Now that the weather is colder, I have decided that I should be eating heavier (within reason of course, because I still have to go to the gym). One of the greatest dishes I have discovered is Poutine.

poutinePoutine originates from the great country of Canada. Quebec to be exact. It is a dish composed of fries topped with gravy and cheese curds. It all began around the 1950’s in Canada when chefs decided to add gravy to fries to keep them warmer for longer periods of time. Guess heat lamps weren’t very reliable back then. Over the years it has caught on here in the U.S. and can be found in many restaurants. Every February in Chicago there is a little thing known as “Poutine Fest” where several eating establishments around Chicago get together and judge the best Poutine!

At the restaurant where I work, La Grande Vie, we have had Poutine on the menu for about a year. We use stout gravy and top it with a fried egg.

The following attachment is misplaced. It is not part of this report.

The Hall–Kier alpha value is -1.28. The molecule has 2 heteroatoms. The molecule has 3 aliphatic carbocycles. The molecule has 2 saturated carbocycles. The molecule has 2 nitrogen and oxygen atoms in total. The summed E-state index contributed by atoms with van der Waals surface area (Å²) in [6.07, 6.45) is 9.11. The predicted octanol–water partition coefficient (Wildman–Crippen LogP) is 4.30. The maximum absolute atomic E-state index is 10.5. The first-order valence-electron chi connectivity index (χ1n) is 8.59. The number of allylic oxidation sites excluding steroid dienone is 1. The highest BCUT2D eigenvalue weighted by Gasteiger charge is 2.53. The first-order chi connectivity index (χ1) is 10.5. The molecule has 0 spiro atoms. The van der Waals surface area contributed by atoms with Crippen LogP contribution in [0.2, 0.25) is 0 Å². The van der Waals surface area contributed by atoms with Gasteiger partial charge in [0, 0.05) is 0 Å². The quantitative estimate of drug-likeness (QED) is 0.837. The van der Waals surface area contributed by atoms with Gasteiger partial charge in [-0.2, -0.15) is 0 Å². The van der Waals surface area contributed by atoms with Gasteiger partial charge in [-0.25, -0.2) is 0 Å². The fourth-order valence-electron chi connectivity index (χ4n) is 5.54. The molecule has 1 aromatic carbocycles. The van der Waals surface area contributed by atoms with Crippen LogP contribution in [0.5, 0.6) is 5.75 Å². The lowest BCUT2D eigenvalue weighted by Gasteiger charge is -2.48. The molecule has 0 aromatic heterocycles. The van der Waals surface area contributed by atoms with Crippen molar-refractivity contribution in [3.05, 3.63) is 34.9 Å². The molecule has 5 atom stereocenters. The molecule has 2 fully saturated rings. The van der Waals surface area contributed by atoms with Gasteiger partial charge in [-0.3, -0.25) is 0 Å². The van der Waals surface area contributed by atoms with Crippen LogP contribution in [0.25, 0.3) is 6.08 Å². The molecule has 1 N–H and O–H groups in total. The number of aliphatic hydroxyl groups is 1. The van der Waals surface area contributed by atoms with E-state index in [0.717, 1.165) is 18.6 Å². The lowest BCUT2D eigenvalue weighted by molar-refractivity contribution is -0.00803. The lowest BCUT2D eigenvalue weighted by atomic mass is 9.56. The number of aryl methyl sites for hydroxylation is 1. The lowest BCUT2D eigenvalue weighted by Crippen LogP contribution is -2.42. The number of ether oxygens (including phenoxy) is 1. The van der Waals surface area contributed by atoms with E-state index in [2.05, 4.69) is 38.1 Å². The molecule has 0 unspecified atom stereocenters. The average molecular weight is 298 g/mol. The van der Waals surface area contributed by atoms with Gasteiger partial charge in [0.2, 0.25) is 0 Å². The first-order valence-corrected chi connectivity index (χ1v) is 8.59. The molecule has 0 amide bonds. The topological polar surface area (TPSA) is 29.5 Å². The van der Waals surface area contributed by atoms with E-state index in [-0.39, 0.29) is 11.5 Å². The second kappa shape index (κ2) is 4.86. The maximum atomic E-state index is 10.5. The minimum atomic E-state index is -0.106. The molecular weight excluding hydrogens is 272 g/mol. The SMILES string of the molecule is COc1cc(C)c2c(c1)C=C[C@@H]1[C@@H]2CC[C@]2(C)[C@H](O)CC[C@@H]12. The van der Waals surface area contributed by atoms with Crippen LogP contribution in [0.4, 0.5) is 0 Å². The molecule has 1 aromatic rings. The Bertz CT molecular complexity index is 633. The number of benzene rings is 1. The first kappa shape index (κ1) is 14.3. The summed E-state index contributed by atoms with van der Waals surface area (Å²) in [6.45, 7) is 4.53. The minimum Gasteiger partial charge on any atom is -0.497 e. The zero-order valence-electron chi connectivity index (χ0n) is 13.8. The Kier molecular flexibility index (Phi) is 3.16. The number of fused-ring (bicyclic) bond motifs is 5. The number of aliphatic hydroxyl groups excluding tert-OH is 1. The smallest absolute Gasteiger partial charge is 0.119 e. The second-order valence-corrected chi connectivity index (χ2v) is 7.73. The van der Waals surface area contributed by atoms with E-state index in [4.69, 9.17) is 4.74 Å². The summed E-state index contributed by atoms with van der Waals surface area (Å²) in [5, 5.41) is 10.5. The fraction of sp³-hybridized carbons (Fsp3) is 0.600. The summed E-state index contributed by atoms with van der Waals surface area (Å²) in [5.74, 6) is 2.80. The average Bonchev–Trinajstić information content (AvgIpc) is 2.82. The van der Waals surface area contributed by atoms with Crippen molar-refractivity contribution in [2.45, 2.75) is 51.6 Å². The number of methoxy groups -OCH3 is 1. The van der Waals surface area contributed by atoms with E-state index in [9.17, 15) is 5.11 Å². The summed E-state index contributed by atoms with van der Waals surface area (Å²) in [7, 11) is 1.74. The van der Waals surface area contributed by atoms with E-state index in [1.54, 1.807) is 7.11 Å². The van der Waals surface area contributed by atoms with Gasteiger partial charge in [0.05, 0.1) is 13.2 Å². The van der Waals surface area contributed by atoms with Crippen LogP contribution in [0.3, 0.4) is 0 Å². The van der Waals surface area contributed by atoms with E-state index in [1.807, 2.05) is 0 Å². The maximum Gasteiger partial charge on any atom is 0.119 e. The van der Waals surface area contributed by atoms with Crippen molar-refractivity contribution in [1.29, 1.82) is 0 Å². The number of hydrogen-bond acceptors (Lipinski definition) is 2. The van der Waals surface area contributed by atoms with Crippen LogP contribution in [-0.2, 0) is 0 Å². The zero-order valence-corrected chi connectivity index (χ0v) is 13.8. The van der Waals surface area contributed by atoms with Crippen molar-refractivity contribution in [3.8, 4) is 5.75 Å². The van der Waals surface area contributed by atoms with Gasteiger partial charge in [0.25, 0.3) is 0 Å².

Let’s take a moment to talk about gravy. Good gravy takes time, and I’ve recently learned how to make a cream-based, rather than a roux-based gravy. For gluten-free peeps like me, it is the only way to eat gravy, plus I think it tastes better. Roux-based gravies use equal parts fat and flour and thicken almost immediately.

For great stout gravy without using a roux try this:

Saute 1 minced onion, 1 minced shallot and 2 cloves minced garlic in a little olive oil until soft and translucent. Add ½ cup chicken stock, 1 stout beer and cook until the alcohol has burned off. You will know this has happened because after it sits on the flame for a bit, it will begin to smell more like beer and less like booze! Once it thickens, add 1 pint of heavy cream and season. Let it go low and slow for about 2 hours until thick. Voila, now you have gravy!

To make Poutine, fry up some fries in a heavy pot. Cut up potatoes into sticks, preheat vegetable oil until it is 365 degrees and fry away. Top with gravy, a runny fried egg, cheese curds and consume. Note, this will be so delicious that you will need to control yourself.

What’s your favorite variation of Poutine?